by Monica Trausch · June 19, 2014
Indie Artists on New Plays #117 Monica Trausch looks at Hot Season at the Sheen Center
When I walked into The Sheen Center this week to watch Strange Sun Theater’s production of Evan Mueller’s Hot Season, I was terrified for what I was about to see. Hot Season is described as “part comedy, part science fiction – and a dash of horror,” and I was fearful yet intrigued as to what a “horror” play might look like. Horror is a genre I most associate with film, so I was interested to see how Strange Sun Theater put horror on stage.
The play did not disappoint and gave me plenty to be frightened by. In the near future, a small group of friends and family escape the city for the summer, staying at an isolated cabin in the woods. But this is no summer vacation—the society they knew is crumbling due to a rapidly spreading and highly contagious disease. The gang is living in fear of the disease, and have quarantined themselves to prevent further exposure and contamination. They insist they will only stay in the cabin for the hot summer months, and hope that by the time the weather gets cooler, the disease will have died down and they can go back to their normal lives.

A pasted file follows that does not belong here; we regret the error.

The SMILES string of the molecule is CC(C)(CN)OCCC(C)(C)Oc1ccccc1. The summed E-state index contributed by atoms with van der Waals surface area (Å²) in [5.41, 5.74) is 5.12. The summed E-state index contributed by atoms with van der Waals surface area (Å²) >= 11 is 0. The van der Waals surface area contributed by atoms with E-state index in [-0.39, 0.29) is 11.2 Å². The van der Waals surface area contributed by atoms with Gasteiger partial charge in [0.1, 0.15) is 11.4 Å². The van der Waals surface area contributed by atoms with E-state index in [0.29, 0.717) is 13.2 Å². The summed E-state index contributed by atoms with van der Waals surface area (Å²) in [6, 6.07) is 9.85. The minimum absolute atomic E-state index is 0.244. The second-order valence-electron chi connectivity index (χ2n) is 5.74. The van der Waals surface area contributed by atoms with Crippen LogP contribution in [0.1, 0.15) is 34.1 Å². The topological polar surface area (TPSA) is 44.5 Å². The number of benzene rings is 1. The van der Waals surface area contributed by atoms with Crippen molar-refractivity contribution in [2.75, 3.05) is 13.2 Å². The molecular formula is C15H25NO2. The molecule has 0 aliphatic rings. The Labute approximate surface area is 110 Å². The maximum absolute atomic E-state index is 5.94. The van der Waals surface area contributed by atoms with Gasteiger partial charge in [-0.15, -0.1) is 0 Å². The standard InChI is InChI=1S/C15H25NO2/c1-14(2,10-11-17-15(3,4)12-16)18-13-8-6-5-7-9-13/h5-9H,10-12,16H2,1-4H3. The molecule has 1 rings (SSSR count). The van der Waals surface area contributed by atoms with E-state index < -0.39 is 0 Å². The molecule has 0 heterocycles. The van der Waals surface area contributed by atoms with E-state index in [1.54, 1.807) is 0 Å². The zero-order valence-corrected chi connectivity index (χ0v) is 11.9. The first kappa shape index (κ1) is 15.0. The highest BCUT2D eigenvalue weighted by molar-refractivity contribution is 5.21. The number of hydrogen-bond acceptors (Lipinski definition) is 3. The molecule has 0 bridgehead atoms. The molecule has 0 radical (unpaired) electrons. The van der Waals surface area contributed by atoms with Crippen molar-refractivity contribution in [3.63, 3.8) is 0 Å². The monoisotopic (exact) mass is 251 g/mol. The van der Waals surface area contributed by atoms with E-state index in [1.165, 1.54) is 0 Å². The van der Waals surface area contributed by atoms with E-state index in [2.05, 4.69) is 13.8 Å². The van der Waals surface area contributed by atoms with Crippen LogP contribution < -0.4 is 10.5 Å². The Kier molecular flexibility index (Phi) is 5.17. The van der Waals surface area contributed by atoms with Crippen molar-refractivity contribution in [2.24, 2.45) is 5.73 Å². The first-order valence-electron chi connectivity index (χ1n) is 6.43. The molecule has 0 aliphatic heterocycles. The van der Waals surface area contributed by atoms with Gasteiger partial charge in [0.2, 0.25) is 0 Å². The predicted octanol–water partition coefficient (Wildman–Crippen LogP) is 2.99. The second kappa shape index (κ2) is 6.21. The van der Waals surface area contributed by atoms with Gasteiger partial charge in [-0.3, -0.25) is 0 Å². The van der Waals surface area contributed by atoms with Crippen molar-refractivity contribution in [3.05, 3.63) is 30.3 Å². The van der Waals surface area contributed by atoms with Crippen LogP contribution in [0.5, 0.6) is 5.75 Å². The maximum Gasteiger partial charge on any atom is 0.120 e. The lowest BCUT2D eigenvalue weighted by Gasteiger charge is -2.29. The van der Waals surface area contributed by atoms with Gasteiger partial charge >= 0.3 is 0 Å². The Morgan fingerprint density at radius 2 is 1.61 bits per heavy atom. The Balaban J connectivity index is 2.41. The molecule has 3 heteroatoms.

But they’ve already lost so much. Jacob lost his father and his girlfriend. Marla lost her ex-boyfriend. They have all lost the world they once knew, and are stuck playing Risk and badminton to distract themselves from the horrifying lesions that grow on the victims of the illness. Soon, the friends begin to fight and bicker. Suddenly, Marla notices that Anne, Jacob’s mom, has a small lesion on her neck. Hot Season is life in a vacuum, and examines what we must do when our lives and our world are at stake. Can these characters do the unthinkable to survive? I won’t go into further detail, so as not to ruin the suspense of this thrilling piece. As the great horror film director Alfred Hitchcock once said, “The more left to the imagination, the more the excitement.”
The excellent direction by Kevin Kittle aided in making the audience really understand the enclosed, intimate nature of this cabin in the woods. The characters felt close and familial but incredibly trapped and crowded, desperate to stay healthy and sane. Ben Williams designed a remarkable set, complete with a water pump, creepy hidden room, and infected toad guts on the walls. The Sound Design and Original Music by Ryder McNair were excellent—filmic, even—reminding me of traditional horror film soundtracks. McNair’s fantastic artistry stayed with me. Look to Hot Season for fear, lots of fun, impressive production quality, and most of all, horror.